Jackson Pollock, Number 1, 1950 (Lavender Mist), 1950
Pollock’s move from dark horse to darling of the art world came out of various concurrences: the powerful art critic Clement Greenberg’s insistence that Pollock’s work represented a new, authentic American art; a shift in the art world; and Pollock’s success, achieved over a period of years, at making gesture, line, texture, and composition the very subject of his canvases.
Pollock’s method was based on his earlier experiments with dripping and splattering paint on ceramic, glass, and canvas on an easel. Now, he laid a large canvas on the floor of his studio barn, nearly covering the space. Using house paint, he dripped, poured, and flung pigment from loaded brushes and sticks while walking around it. He said that this was his way of being “in” his work, acting as a medium in the creative process. For Pollock, who admired the sand painting of the American Indians, summoning webs of color to his canvases and making them balanced, complete, and lyrical, was almost an act of ritual. Like an ancient cave painter, he “signed” Lavender Mist in the upper left and right corners with his handprints.
Though the work contains no lavender, the webs of black, white, russet, orange, silver, and stone blue industrial paints in Lavender Mist radiate a mauve glow that inspired Greenberg, Pollock’s stalwart champion, to suggest the descriptive title, which Pollock accepted. Pollock’s canvases from this decisive phase of his career are considered to have transformed the experience of looking “at” a work of art into one of being immersed, upright, in its fullness. His mastery of chance, intuition, and control brought abstract expressionism to a new level.
About the Artist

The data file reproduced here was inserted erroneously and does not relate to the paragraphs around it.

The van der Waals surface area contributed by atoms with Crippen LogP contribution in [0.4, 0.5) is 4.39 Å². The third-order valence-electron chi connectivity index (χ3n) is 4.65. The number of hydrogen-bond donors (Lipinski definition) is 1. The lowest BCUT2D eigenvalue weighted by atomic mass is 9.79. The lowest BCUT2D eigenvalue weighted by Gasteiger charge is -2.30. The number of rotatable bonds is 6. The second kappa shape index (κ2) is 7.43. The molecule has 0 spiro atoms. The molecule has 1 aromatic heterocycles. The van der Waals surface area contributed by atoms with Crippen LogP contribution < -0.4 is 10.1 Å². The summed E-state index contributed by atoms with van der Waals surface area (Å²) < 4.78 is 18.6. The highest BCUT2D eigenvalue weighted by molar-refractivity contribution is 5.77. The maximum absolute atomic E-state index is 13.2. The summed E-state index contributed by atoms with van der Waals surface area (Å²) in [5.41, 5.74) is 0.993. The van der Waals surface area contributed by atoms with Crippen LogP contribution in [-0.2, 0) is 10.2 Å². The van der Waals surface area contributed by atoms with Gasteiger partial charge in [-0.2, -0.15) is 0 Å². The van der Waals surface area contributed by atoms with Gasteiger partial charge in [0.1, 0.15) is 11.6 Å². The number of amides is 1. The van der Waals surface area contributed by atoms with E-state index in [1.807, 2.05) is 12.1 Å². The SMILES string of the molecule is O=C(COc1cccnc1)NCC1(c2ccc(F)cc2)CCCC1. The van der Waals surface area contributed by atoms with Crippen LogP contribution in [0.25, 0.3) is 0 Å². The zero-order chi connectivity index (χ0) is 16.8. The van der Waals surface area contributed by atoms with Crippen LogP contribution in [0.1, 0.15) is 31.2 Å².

Jackson Pollock spent his formative years in Wyoming (he was born in Cody) and California. By the time he was 14 years old he had made an “art gallery” in a chicken coop on the family’s property. Eager to succeed in the art world, he moved to New York City when he was 18. There, he studied under the realist painter Thomas Hart Benton and visited museums—particularly the Metropolitan Museum and the Museum of Modern Art. He worked in various directions, inspired by Pablo Picasso, the Mexican muralists, surrealists including Joan Miró, Native American pictographic art, and old masters Michelangelo, Peter Paul Rubens, and El Greco—while he mastered the powers of line, marking, and abstracted form. Bouts of depression and drinking, however, made New York City a dangerous and tempting environment for him.
In 1945 Pollock and his wife, artist Lee Krasner, moved to East Hampton on the far end of Long Island, whose light, air, and exquisite coastal geography had drawn a number of artists. There, Pollock had his breakthrough with the all-over abstract canvases that electrified the art world. Many of these works twist and sing with the rhythms of the grasses and light on the far East End, freeing painting from its figurative tasks.
Perennially short on money, Pollock had come to rely on bartering art for groceries at the nearby general store (still operating to this day). In August 1956, on one of his drives along the slim, winding roads that lace the East End, a drunken Pollock smashed into a tree, killing himself and a female passenger. By then he seemed to have lost the energy and focus he had brought to his signature works, but they left no question about his contribution to modernism by shifting artistic practice to focus on the relationships of painting to the body (the artist) and the world (the observer).
Related Works in the National Gallery of Art Collection